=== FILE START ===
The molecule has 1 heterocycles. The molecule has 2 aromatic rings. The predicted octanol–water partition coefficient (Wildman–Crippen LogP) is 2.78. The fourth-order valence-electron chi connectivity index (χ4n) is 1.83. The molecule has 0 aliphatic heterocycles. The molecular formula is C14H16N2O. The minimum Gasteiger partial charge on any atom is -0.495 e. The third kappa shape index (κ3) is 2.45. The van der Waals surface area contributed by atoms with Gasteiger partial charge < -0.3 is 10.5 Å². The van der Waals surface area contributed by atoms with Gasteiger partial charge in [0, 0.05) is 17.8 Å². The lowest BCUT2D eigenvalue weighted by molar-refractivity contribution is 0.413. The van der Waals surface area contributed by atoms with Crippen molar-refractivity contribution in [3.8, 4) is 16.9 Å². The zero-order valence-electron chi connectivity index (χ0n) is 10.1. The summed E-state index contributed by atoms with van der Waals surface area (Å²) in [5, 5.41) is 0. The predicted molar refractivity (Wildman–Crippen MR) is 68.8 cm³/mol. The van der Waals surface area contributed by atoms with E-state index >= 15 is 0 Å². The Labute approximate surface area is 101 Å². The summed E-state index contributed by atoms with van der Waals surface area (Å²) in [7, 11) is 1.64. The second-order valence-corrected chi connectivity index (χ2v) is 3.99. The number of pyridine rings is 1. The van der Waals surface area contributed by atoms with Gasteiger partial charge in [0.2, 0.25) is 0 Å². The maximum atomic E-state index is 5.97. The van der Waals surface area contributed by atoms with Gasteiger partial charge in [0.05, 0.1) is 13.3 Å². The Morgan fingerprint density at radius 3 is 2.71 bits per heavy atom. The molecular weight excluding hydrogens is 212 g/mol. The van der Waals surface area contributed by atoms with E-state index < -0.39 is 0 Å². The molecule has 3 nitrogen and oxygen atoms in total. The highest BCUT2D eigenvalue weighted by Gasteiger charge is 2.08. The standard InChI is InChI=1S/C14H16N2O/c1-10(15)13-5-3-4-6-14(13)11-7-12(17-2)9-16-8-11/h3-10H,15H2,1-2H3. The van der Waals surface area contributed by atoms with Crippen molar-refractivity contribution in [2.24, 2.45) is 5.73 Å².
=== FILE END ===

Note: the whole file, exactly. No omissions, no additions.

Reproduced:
The molecule has 1 heterocycles. The molecule has 2 aromatic rings. The predicted octanol–water partition coefficient (Wildman–Crippen LogP) is 2.78. The fourth-order valence-electron chi connectivity index (χ4n) is 1.83. The molecule has 0 aliphatic heterocycles. The molecular formula is C14H16N2O. The minimum Gasteiger partial charge on any atom is -0.495 e. The third kappa shape index (κ3) is 2.45. The van der Waals surface area contributed by atoms with Gasteiger partial charge < -0.3 is 10.5 Å². The van der Waals surface area contributed by atoms with Gasteiger partial charge in [0, 0.05) is 17.8 Å². The lowest BCUT2D eigenvalue weighted by molar-refractivity contribution is 0.413. The van der Waals surface area contributed by atoms with Crippen molar-refractivity contribution in [3.8, 4) is 16.9 Å². The zero-order valence-electron chi connectivity index (χ0n) is 10.1. The summed E-state index contributed by atoms with van der Waals surface area (Å²) in [5, 5.41) is 0. The predicted molar refractivity (Wildman–Crippen MR) is 68.8 cm³/mol. The van der Waals surface area contributed by atoms with E-state index >= 15 is 0 Å². The Labute approximate surface area is 101 Å². The summed E-state index contributed by atoms with van der Waals surface area (Å²) in [7, 11) is 1.64. The second-order valence-corrected chi connectivity index (χ2v) is 3.99. The number of pyridine rings is 1. The van der Waals surface area contributed by atoms with Gasteiger partial charge in [0.2, 0.25) is 0 Å². The maximum atomic E-state index is 5.97. The van der Waals surface area contributed by atoms with Gasteiger partial charge in [0.05, 0.1) is 13.3 Å². The Morgan fingerprint density at radius 3 is 2.71 bits per heavy atom. The molecular weight excluding hydrogens is 212 g/mol. The van der Waals surface area contributed by atoms with E-state index < -0.39 is 0 Å². The molecule has 3 nitrogen and oxygen atoms in total. The highest BCUT2D eigenvalue weighted by Gasteiger charge is 2.08. The standard InChI is InChI=1S/C14H16N2O/c1-10(15)13-5-3-4-6-14(13)11-7-12(17-2)9-16-8-11/h3-10H,15H2,1-2H3. The van der Waals surface area contributed by atoms with Crippen molar-refractivity contribution in [2.24, 2.45) is 5.73 Å².